The Cotswolds Distillery

The first whisky ever to be distilled in the Cotswolds Area of Outstanding Natural Beauty, the Cotswolds Single Malt Whisky is a rich and fruity single malt.

The Cotswolds Distillery was founded in 2014 by Dan Szor. A native New Yorker, Dan had been working in finance in London and spending his weekends with his family in the Cotswolds. He had been looking for a new direction that would let him move permanently to the countryside and do something he was passionate about.

A dedicated whisky fan, Dan saw the fields of golden barley around his house in the Cotswolds and had a brainwave “I suddenly thought, there’s barley all over the Cotswolds and nobody’s distilling it, let’s be the first!” Production began in September 2014, just a few months after the distillery was commissioned.

Since then, we have produced a number of different spirits and liqueurs, from absinthe to a rye whisky, whilst also steadily increasing production of our Cotswolds Single Malt Whisky and the award-winning Cotswolds Dry Gin. It has been an incredible journey so far, and we are looking forward to many years ahead producing our Outstanding Natural Spirits.

Images © Cotswolds Distillery

The first whisky ever to be distilled in the Cotswolds Area of Outstanding Natural Beauty, the Cotswolds Single Malt Whisky is a rich and fruity single malt. It has been bottled non-chill filtered and at its natural colour, at 46% ABV. Made from 100% locally grown, floor-malted barley, the distillers have used long fermentations, unusual yeast strains and innovative distillation cuts to achieve a spirit that is smooth, fruity, and balanced. It has been matured in first-fill ex-Bourbon casks from Kentucky and reconditioned shaved, toasted and re-charred (STR) red wine casks, giving it an incredible maturity and depth of flavour in a whisky so young.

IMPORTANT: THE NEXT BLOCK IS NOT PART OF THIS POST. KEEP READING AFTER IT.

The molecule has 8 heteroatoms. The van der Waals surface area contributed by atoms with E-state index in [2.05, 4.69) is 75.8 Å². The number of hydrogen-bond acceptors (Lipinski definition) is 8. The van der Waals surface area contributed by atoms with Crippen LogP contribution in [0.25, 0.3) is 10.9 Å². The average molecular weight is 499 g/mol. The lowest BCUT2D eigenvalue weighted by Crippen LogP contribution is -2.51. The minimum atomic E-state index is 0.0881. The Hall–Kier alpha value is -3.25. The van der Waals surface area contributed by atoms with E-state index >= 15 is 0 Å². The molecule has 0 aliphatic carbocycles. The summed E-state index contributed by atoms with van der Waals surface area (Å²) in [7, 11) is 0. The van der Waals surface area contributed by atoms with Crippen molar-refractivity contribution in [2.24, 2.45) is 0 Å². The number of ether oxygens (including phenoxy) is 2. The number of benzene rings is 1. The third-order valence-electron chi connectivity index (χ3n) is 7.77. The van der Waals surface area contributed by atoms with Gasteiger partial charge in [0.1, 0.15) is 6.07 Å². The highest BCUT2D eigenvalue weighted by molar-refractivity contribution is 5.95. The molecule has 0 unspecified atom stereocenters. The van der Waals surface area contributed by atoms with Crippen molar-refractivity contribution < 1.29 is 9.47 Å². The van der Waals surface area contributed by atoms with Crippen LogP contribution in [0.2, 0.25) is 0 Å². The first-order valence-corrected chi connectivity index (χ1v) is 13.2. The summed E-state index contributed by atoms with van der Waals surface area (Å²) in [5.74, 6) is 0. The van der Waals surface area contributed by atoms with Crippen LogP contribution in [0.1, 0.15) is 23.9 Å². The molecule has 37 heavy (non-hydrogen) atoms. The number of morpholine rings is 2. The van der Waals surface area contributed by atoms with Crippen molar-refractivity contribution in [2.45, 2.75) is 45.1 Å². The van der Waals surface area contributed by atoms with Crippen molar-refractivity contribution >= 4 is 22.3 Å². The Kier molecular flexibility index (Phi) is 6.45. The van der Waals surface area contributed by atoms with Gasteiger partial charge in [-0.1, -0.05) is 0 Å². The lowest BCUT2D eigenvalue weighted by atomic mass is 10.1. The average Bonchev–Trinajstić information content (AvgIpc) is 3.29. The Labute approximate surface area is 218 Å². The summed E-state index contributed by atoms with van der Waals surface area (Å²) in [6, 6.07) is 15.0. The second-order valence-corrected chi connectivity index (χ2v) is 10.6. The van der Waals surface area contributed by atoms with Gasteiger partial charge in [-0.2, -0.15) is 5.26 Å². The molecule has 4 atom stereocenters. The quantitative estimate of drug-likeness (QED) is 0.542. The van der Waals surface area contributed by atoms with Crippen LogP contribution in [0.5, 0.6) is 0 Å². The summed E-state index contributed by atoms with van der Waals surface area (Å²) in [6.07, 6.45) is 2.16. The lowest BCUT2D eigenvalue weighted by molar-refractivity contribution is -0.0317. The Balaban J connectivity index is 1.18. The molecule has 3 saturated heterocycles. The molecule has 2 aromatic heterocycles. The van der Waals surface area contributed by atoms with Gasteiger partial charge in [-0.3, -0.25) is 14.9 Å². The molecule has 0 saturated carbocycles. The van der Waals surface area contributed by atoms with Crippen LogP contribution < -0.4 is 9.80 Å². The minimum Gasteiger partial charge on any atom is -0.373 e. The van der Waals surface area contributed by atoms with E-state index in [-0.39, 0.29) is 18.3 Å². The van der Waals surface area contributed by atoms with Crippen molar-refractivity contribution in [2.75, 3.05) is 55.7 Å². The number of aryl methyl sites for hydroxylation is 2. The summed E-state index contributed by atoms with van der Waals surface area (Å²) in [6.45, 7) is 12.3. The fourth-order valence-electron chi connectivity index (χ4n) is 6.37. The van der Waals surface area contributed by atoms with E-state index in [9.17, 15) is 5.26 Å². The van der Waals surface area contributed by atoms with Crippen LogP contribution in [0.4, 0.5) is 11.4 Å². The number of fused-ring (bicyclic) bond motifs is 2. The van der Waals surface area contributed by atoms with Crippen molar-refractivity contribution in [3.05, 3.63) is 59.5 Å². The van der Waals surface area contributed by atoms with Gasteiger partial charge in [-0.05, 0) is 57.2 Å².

From farm to bottle

We begin at the farm. Right from the start, we are committed to using only local barley – all the barley that will ever go into our whiskies will have been grown here in the Cotswolds. And each bottle will state the farm it originated from on the label.

The harvested barley heads to the maltings at Warminster, Britain’s oldest working maltings. Using the same techniques they’ve used for hundreds of years, the maltmen steep the barley, before turning it on the malting floors by hand for several days. 100% of the malt we use is traditionally floor-malted. The final step is to kiln dry the malt and then send it up to us at the distillery.

First thing in the morning we get started grinding up the malt in our mill, so that we can extract the fuel inside it more easily. The ground-up malt, known as grist, falls directly into our 0.5 tonne mash tun where we mix it with hot water in three stages. The heat of the water triggers reactions in the malt that release its sugars into the water, turning it into wort.